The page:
• 2 garlic cloves
  • 2tbsp olive oil 
  • 1 stock cube (veggie or chicken)
  • 1tbsp Sweet Chilli Sauce
  • 1 tbsp Worcestershire sauce
  • 4tbsp creme fraiche
Preheat the oven to 200C/180CFan/Gas 5. Put the tomatoes, peppers, onion and garlic cloves in a roasting tin and drizzle over the olive oil. Toss the vegetables so that they're well coated. Cook in the oven for 50 minutes, turning the vegetables half way through.

Dissolve the stock cube in 500ml of hot water. Puree the roasted vegetables with the stock in a blender or food processor (you may need to do this in two batches), then pass it through a sieve if you prefer the soup without the tomato seeds and tiny flecks of skin

Pour the soup into a pan, add the sweet chilli sauce and Worcestershire sauces and reheat gently. Serve with a swirl of creme fraiche.

Snowed in again

Well wasn't expecting this much snow again. Apparently nor were the council who managed to not grit ANY of the main roads. I realised I wasn't going to make it in by 7.30 and called my colleague who was in with an early client - she agreed to take my client (who apparently didn't show up anyway). Attempted to make it in for my 9.30 but scared myself when driving in so stopped, turned around and drove home. A 20 minute round trip took over an hour.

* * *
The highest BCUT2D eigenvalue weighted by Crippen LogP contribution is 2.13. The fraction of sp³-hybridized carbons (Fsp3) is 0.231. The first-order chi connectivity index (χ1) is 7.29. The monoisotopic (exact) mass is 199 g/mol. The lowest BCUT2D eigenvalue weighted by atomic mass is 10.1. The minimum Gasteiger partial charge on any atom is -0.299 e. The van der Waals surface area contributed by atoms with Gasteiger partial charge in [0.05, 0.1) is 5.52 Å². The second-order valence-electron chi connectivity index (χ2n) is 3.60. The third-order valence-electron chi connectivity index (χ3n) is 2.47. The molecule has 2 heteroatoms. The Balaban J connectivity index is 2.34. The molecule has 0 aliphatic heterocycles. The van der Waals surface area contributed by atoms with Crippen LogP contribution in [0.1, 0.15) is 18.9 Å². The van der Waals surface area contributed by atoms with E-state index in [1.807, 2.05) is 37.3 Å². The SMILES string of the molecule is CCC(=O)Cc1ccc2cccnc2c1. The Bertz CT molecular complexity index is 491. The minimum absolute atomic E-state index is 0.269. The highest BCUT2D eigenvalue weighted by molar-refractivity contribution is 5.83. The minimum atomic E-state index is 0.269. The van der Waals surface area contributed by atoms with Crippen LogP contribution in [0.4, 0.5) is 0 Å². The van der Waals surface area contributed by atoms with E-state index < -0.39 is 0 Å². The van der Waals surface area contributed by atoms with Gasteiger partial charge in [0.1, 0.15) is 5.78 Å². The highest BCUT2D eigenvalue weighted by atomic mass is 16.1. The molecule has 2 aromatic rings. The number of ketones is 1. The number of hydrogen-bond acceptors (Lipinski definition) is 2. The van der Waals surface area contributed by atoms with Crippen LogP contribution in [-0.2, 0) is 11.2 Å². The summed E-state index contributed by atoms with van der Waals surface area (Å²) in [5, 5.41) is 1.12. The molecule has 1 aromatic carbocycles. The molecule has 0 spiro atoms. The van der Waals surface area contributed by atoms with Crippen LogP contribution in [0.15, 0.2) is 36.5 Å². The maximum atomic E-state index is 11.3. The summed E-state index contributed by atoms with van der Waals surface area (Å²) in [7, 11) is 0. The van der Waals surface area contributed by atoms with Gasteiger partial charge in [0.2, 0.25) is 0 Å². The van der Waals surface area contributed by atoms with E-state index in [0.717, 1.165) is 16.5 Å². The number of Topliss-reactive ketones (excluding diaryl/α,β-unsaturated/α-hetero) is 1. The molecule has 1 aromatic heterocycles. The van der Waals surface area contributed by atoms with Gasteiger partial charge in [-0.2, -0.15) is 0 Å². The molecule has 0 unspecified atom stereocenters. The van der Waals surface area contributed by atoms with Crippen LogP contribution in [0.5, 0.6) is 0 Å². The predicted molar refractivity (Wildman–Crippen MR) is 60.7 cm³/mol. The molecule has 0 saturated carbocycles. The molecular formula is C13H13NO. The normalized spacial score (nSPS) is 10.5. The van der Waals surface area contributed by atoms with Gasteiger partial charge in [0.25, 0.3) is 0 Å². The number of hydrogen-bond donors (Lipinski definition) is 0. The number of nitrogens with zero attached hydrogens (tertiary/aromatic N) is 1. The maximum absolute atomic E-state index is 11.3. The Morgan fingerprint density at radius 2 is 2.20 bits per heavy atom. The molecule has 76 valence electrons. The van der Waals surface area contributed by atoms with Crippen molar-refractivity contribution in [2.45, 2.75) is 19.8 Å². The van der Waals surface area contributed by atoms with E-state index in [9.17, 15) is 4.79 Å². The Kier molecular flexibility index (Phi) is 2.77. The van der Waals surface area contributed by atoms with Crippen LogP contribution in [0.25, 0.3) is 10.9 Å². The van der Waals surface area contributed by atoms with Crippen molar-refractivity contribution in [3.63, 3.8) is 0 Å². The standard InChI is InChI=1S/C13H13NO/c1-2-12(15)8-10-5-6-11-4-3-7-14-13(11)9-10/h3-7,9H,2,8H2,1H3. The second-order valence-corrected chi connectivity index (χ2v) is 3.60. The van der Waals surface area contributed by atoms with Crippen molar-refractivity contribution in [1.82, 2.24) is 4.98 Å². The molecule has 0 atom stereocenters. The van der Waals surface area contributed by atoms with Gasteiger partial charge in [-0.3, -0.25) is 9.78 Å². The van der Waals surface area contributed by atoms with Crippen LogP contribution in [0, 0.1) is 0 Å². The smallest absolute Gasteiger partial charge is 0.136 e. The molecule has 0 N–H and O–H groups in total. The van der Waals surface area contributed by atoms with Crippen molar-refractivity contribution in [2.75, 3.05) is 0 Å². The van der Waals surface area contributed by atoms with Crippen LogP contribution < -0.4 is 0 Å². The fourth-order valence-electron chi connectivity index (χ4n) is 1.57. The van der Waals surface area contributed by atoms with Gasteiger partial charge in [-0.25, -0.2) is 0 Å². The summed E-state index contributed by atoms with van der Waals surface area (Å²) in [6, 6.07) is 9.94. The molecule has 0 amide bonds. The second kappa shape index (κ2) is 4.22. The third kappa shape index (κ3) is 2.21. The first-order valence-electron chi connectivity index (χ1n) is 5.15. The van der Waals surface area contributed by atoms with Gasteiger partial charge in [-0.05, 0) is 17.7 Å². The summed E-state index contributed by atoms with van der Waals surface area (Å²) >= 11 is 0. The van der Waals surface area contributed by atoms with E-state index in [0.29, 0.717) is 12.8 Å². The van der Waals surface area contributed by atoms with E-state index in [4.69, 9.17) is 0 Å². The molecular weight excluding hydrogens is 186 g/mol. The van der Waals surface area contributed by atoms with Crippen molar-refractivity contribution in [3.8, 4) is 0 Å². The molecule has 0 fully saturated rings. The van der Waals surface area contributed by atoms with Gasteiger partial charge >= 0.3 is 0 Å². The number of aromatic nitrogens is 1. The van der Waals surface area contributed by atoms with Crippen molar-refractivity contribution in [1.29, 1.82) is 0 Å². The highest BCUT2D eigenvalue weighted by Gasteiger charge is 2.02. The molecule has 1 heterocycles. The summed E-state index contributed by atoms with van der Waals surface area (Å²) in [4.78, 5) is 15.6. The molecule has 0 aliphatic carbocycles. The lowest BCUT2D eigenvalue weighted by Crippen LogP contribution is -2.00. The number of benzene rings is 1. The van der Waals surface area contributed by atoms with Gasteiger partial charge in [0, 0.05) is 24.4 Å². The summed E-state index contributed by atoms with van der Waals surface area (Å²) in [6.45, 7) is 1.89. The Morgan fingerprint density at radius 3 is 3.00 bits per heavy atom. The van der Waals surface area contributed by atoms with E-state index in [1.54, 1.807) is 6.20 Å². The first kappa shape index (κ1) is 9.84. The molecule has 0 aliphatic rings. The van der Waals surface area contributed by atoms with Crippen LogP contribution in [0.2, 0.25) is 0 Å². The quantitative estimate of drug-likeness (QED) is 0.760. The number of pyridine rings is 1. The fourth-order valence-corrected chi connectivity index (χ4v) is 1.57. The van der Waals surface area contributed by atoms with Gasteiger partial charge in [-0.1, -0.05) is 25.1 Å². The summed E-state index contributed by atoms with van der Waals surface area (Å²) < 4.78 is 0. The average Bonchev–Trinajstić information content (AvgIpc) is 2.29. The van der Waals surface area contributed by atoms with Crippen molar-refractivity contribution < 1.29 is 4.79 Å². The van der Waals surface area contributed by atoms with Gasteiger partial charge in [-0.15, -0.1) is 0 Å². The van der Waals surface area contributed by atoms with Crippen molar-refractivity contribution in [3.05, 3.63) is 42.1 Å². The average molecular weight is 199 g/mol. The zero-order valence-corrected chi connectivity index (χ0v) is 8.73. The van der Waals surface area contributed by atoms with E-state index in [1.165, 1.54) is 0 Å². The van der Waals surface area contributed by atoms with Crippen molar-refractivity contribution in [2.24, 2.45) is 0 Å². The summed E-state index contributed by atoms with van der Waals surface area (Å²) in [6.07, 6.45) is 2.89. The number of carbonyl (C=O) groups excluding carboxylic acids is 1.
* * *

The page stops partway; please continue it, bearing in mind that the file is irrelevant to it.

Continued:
Most people were driving really sensibly, especially the lorry driver behind me who was keeping a 100 yard distance. Apart from a couple of UTTER numpties - like the German woman in a mini who pushed in and cut me up and thought it was funny. She had a child in the back. Did she not realise that the reason everyone was driving slowly was because it was DANGEROUS? Idiot. It's just not worth risking your life or someone else's?

Any way home and safe now. Was amused by this - cheered me up anyway!

Monday, January 11, 2010

Argh - frustrations abound.